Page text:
David Shumate wants to introduce people to the magical and mundane pleasures that prose poetry can offer.
“It recognizes and often combines what is often thought to be the ‘ordinary,’ but it elevates it — through the poem itself — into the mythical or the enchanted,” Shumate said.
Shumate, Week Nine’s poet-in-residence at the Chautauqua Writers’ Center, will discuss prose poetry with his Brown Bag lecture, “Exploring the Grey Area of Literature,” at 12:15 p.m. Tuesday on the front porch of the Literary Arts Center at Alumni Hall.
He’s an experienced practitioner when it comes to the hybrid genre: Shumate has written three collections of prose poetry: Kimonos in the Closet, The Floating Bridge and High Water Mark. Shumate’s work has been featured in The Best American Poetry and “The Writer’s Almanac,” and he was the recipient of a National Endowment for the Arts Fellowship in Poetry in 2009.
Shumate said his Brown Bag is an extension of his workshop this week at the Writers’ Center, in which he’s teaching his students the ins and outs of writing prose poetry. He said he’ll do a brief exploration of the history of the prose poem with his lecture.
“I’ll be taking a look at where those initial forays into blending prose and poetry surfaced first — that could be with the French in the 19th century,” Shumate said. “And then we’ll examine some of the noteworthy developments of the genre as it progressed through the 20th century into the 21st century. There’s some really quite wonderful work that’s been done in the area.”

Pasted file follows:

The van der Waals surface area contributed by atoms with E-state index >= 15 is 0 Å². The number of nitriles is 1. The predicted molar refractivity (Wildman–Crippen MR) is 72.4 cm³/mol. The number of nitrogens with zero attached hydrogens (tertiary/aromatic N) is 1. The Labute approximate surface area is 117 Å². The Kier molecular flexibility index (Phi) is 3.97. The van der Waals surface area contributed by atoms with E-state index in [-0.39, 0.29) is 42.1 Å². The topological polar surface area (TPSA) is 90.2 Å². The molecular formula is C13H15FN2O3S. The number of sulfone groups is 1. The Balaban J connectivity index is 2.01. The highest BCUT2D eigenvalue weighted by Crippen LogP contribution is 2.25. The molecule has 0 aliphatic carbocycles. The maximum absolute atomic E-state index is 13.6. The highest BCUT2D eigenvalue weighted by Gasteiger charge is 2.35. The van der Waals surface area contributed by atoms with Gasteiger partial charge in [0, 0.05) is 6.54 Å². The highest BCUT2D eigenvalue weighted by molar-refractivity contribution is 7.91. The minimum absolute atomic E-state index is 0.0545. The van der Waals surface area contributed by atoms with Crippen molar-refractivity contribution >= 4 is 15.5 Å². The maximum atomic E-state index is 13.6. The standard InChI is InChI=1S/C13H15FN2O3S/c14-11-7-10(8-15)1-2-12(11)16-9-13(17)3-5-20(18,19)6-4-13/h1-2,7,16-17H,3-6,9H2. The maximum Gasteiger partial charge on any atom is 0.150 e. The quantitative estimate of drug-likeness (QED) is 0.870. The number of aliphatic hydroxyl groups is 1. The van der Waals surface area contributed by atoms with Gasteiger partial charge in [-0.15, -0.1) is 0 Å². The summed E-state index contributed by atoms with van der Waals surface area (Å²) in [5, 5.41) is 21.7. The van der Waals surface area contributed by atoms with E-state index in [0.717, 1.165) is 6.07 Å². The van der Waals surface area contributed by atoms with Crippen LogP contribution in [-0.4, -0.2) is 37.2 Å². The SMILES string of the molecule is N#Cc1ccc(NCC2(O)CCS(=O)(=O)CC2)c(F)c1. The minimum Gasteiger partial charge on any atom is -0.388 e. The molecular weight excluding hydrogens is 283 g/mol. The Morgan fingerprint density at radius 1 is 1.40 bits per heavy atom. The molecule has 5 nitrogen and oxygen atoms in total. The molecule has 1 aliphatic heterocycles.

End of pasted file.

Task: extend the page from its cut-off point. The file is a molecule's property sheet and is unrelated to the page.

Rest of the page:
Shumate said he’ll like to give his audience a few examples of excellent prose poets, such as Charles Simic, Jim Harrison, Louis Jenkins and Russell Edson.
What’s drawn him to prose poetry during his career is the ambiguity the genre offers, Shumate said. When people think of poetry, Shumate said, they often think it should look and sound a particular way.
Prose poetry shakes up those conceptions.
“Not only is the prose poem noted for combining prose and poetry — it also tends to straddle the border between comedy and tragedy, really,” Shumate said. “It opens its doors, perhaps more than other genres, to a humorous treatment. It’s on the borderline between prose and poetry, tragedy and comedy, and the mundane and the mythical.”
And for writers, Shumate said, prose poetry offers a good challenge.
Writers of prose often want to make their words more lyrical, Shumate said, and poets often want to find a narrative thread for their poems. Prose poetry allows writers to pull from both of those traditions.
“I think the act of being a writer is the act of always investigating our ordinary world and different and new ways — looking for subtleties, looking for nuances, exploring new areas,” Shumate said. “I think we maybe put ourselves in danger as writers if we become too married to one particular sense of what a poem should be or what a short story should be.”
Because prose poetry straddles the line between different genres, people might be less aware of it, Shumate said, even if they’re curious about it. He said he hopes his lecture will give his audience some new ideas.
“I hope they’ll look at literature in a slightly new way,” Shumate said. “I hope it will expand their sense of the formal possibilities of both poetry and prose.”